A survey done at the Ronald Reagan UCLA Medical Center found that when a group of people under the age of 45 were asked what they would do in the hours following a possible stroke, 73 percent of them stated that they would wait to see if symptoms subsided.
Doctors have found that the 3 hours following stroke symptoms, or the first stroke symptom, is a critical time referred to as the “golden window.” This golden window of opportunity must be respected if the patient wishes to see resolve from the effects of a stroke. It is during this time that medical attention is crucial in order to attempt to restore blood flow to the patient’s brain. Only by adequately restoring this flow that doctors are able to reverse or minimize the damage caused to the brain by the stroke.
Timely Treatment for Stroke is Vital
In the United States, stroke is the third primary cause of death. Strokes happen when the brain is deprived of oxygen. Strokes are classified into two different categories and the treatment will therefore be contingent upon the cause of the stroke. A stroke can be ischemic or hemorrhagic. Ischemic strokes happen when the blood flow to the brain is restricted. Hemorrhagic strokes occur as a result of a blood vessel(s) in the brain bursting.
David Liebeskind, MD, Professor of neurology, Director of Neurovascular Imaging Research Core at Ronald Reagan UCLA Medical Center and Director of Outpatient Stroke and Neurovascular Programs, says that treating stroke in a timely manner is more important than treatment for any other existing medical problems. He states: “There is a very limited window in which to start treatment because the brain is very sensitive to a lack of blood flow or to bleeding, and the longer the patient waits, the more devastating the consequences.”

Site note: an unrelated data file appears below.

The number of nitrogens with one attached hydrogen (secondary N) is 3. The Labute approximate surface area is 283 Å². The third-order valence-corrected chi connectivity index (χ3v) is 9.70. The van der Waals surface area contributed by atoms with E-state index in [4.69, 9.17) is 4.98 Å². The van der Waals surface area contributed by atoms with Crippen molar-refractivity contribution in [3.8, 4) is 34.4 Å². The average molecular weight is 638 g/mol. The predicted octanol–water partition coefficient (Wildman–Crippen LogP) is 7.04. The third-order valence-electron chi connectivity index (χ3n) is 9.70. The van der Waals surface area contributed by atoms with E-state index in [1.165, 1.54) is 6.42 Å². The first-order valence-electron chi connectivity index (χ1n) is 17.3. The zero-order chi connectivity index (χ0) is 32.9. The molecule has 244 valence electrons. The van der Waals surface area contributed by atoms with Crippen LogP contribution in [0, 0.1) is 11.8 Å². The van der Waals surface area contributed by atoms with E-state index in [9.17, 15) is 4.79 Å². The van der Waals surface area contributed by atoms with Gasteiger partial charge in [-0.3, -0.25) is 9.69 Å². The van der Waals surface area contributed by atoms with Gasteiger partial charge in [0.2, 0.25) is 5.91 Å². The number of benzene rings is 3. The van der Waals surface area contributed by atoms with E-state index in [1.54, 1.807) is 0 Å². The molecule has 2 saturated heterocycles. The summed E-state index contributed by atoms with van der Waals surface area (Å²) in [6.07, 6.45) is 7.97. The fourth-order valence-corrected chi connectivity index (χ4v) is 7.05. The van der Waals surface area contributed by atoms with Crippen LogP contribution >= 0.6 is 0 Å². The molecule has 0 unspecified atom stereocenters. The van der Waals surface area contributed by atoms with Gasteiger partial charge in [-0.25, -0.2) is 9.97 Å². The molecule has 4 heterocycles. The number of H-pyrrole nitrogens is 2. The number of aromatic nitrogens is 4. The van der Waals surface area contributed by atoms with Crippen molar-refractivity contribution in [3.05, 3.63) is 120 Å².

A Need for Improved Stroke Education Efforts
The study completed by UCLA Medical Center asked a total of more than a thousand people what their reaction would be to experiencing the following symptoms:
- Difficulty seeing;
- Difficulty speaking.
These are, of course, the most common symptoms associated with stroke. Only one out of three of those who were asked (under the age of 45) said that they would seek medical attention immediately should they experience the above symptoms. With a startling 73 percent of those who participated in this survey saying that they would wait to see if symptoms dissipated, and an estimated stroke occurring approximately every 40 seconds in the US (that is nearly 800,000 a year) – it is clear that educating the younger portion of our society about the urgency of stroke treatment is a necessity.
This study has revealed that most individuals are not aware of the urgency required when dealing with strokes, nor are they cognizant of the associated symptoms of a stroke. For someone who has suffered a stroke, there is only a mere matter of hours in which medical treatment will be effective. Once this window has passed, the effects of stroke will be irreversible. Do you know the symptoms of stroke and would you recognize the need for immediate medical care should you experience these symptoms?
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